A French air traffic control strike is expected to impact tens of thousands across Europe significantly, starting from Friday.
80,000 people were impacted by Ryanair’s cancellation of 420 flights, the majority of which were planned to fly through France. British Airways has canceled 22, EasyJet has slashed 76 flights, and Air France has announced that it will only operate 45% of its short-haul flights.
Separately, the state funeral for Queen Elizabeth will change 15% of the Heathrow Airport schedule on Monday.
There will be flight cancellations, including 100 British Airways flights and 4 Virgin Atlantic flights, to keep the skies over London calm during the celebrations.
Airlines’ hopes of a summer resurgence following widespread COVID-19 lockdowns were dashed when strikes and staff shortages forced them to cancel thousands of flights. Disruption continued into the autumn as a result.
Reasons for the Air traffic control strike
The French air traffic control union (SNCTA) is on strike in France, citing pay, recruiting, and rising inflation issues. The SNCTA claims that the cause of the strike by its members was the impact of inflation and the need for more employees.
According to Ryanair, all impacted guests have been informed. Typically, the low-cost airline runs over 3,000 flights per day. However, the Irish airline claimed that the cancellation of 420 flights, most of which were scheduled to fly over France, had disrupted the travel plans of 80,000 customers.
Neal McMahon, director of operations for Ryanair, referred to it as “inexplicable” that the travel plans of thousands of European citizens and guests will be unfairly interfered with. He claimed that while domestic flights are protected by French law, flights above the nation are not. EasyJet, a competitor in the low-cost airline market, said that French authorities had asked it to cancel flights.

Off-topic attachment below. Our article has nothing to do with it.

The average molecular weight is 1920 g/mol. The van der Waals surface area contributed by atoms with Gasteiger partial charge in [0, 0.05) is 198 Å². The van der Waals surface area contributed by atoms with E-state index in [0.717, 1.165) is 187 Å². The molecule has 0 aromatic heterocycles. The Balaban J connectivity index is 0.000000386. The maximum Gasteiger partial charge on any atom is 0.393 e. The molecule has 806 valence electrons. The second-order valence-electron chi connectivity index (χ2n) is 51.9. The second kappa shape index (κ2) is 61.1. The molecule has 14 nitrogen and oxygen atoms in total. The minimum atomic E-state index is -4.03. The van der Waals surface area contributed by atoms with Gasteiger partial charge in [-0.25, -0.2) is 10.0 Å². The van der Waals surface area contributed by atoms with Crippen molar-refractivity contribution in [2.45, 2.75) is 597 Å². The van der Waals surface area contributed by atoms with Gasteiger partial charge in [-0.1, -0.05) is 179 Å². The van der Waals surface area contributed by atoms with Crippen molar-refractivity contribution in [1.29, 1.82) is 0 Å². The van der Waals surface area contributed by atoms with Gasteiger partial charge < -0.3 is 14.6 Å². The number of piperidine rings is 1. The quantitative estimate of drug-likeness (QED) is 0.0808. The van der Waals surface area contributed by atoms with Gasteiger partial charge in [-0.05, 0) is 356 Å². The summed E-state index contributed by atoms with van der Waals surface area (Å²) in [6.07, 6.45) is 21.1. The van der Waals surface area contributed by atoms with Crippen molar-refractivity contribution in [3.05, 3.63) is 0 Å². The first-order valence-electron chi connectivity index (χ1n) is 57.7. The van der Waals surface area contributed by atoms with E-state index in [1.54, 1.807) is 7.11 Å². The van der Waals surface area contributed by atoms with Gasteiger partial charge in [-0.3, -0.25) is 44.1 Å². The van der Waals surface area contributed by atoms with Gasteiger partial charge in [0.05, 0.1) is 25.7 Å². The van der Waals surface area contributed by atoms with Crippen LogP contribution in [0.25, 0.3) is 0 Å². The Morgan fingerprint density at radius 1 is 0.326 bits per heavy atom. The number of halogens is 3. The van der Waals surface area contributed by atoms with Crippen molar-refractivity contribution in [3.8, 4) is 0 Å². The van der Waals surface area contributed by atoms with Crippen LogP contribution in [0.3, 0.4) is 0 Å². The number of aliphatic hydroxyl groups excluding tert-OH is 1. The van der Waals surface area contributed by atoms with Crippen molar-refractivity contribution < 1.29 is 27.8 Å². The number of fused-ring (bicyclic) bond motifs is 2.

In addition to the 22 Heathrow-bound flights that were canceled, British Airways warned that there might be some more delays on Friday. Only 45% of Air France’s short- and medium-haul flights, and 90% of its long-haul flights, are operated. It also cautioned that cancellations and delays could happen at the last minute.
According to the French civil aviation regulator DGAC, flight cancellations apply to all of France. In order to assist airlines in avoiding the nation’s air space, it further stated that it was currently collaborating with the European aviation safety agency Eurocontrol.
The summer travel season in Europe was severely hampered by strikes in the airline sector, which also affected ground and cabin crew members who were seeking pay increases to cover rising living expenses due to high inflation.
At the Charles De Gaulle airport in Paris, many firefighters and staff strikes in July caused cancellations and delays.
Low-cost airline EasyJet reported that the strike had forced the cancellation of 76 flights.
British Airways announced that it had made a few minor adjustments to its short-haul schedule and is providing customers with rebooking and refund alternatives for flights that have been canceled.
Major airports in the surrounding nations were also impacted; the Spanish airport operator AENA said that 65 flights had to be canceled.
According to Heathrow Airport, the flight schedule on Monday will vary because of the Queen’s funeral.
All takeoffs and landings on Monday will be delayed for 15 minutes before and after the two-minute moment of silence that will follow the burial, according to Heathrow.
After that, there won’t be any arrivals between 13:45 and 14:20 for the hearse procession and no departures between 15:03 and 16:45 for the formal procession to Windsor Castle via the Long Walk.
Read Also: Queen’s funeral: Heathrow cancels flights for Monday
Departures will be lowered between 16:45 and 21:00 to facilitate the committal service at St. George’s Chapel.
Additionally, it was announced that flights will be diverted away from Windsor Castle “to reduce noise during the private family service and funeral.”
Due to guidelines from the Civil Aviation Authority, travelers whose flights are severely delayed or canceled on Monday due to adjustments at Heathrow are not legally eligible for monetary compensation. This is due to the likelihood that these may be regarded as extraordinary circumstances.
Airlines do, however, provide passengers with refunds or new reservations.